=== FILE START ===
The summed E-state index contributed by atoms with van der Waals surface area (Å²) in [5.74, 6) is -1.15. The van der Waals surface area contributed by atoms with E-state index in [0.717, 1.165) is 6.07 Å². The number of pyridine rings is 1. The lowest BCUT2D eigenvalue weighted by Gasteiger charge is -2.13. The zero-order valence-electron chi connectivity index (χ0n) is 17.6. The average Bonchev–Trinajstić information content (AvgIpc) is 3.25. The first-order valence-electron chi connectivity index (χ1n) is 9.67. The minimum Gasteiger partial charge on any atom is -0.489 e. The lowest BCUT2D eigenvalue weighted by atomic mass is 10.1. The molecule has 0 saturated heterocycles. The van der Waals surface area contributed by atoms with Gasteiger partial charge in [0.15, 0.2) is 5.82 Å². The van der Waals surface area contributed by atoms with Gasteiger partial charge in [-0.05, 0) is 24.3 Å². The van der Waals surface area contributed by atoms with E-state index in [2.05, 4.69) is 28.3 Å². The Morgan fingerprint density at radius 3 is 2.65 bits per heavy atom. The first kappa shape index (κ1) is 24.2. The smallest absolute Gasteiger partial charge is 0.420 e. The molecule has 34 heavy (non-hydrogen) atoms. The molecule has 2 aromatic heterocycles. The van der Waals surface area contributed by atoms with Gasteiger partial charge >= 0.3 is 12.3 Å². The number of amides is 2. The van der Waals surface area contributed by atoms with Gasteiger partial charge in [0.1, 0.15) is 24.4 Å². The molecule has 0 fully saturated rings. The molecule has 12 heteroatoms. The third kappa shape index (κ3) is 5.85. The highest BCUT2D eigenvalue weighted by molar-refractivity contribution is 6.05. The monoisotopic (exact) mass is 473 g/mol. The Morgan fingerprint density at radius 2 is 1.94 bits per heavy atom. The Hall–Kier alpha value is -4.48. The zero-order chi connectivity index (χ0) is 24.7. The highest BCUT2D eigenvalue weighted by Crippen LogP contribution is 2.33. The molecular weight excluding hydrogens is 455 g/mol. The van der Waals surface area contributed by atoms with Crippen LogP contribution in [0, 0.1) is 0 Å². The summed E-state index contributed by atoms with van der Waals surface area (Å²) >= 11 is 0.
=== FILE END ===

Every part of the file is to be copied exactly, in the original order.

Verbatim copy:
The summed E-state index contributed by atoms with van der Waals surface area (Å²) in [5.74, 6) is -1.15. The van der Waals surface area contributed by atoms with E-state index in [0.717, 1.165) is 6.07 Å². The number of pyridine rings is 1. The lowest BCUT2D eigenvalue weighted by Gasteiger charge is -2.13. The zero-order valence-electron chi connectivity index (χ0n) is 17.6. The average Bonchev–Trinajstić information content (AvgIpc) is 3.25. The first-order valence-electron chi connectivity index (χ1n) is 9.67. The minimum Gasteiger partial charge on any atom is -0.489 e. The lowest BCUT2D eigenvalue weighted by atomic mass is 10.1. The molecule has 0 saturated heterocycles. The van der Waals surface area contributed by atoms with Gasteiger partial charge in [0.15, 0.2) is 5.82 Å². The van der Waals surface area contributed by atoms with Gasteiger partial charge in [-0.05, 0) is 24.3 Å². The van der Waals surface area contributed by atoms with E-state index in [2.05, 4.69) is 28.3 Å². The Morgan fingerprint density at radius 3 is 2.65 bits per heavy atom. The first kappa shape index (κ1) is 24.2. The smallest absolute Gasteiger partial charge is 0.420 e. The molecule has 34 heavy (non-hydrogen) atoms. The molecule has 2 aromatic heterocycles. The van der Waals surface area contributed by atoms with Gasteiger partial charge >= 0.3 is 12.3 Å². The number of amides is 2. The van der Waals surface area contributed by atoms with Gasteiger partial charge in [0.1, 0.15) is 24.4 Å². The molecule has 0 fully saturated rings. The molecule has 12 heteroatoms. The third kappa shape index (κ3) is 5.85. The highest BCUT2D eigenvalue weighted by molar-refractivity contribution is 6.05. The monoisotopic (exact) mass is 473 g/mol. The Morgan fingerprint density at radius 2 is 1.94 bits per heavy atom. The Hall–Kier alpha value is -4.48. The zero-order chi connectivity index (χ0) is 24.7. The highest BCUT2D eigenvalue weighted by Crippen LogP contribution is 2.33. The molecular weight excluding hydrogens is 455 g/mol. The van der Waals surface area contributed by atoms with Crippen LogP contribution in [0, 0.1) is 0 Å². The summed E-state index contributed by atoms with van der Waals surface area (Å²) >= 11 is 0.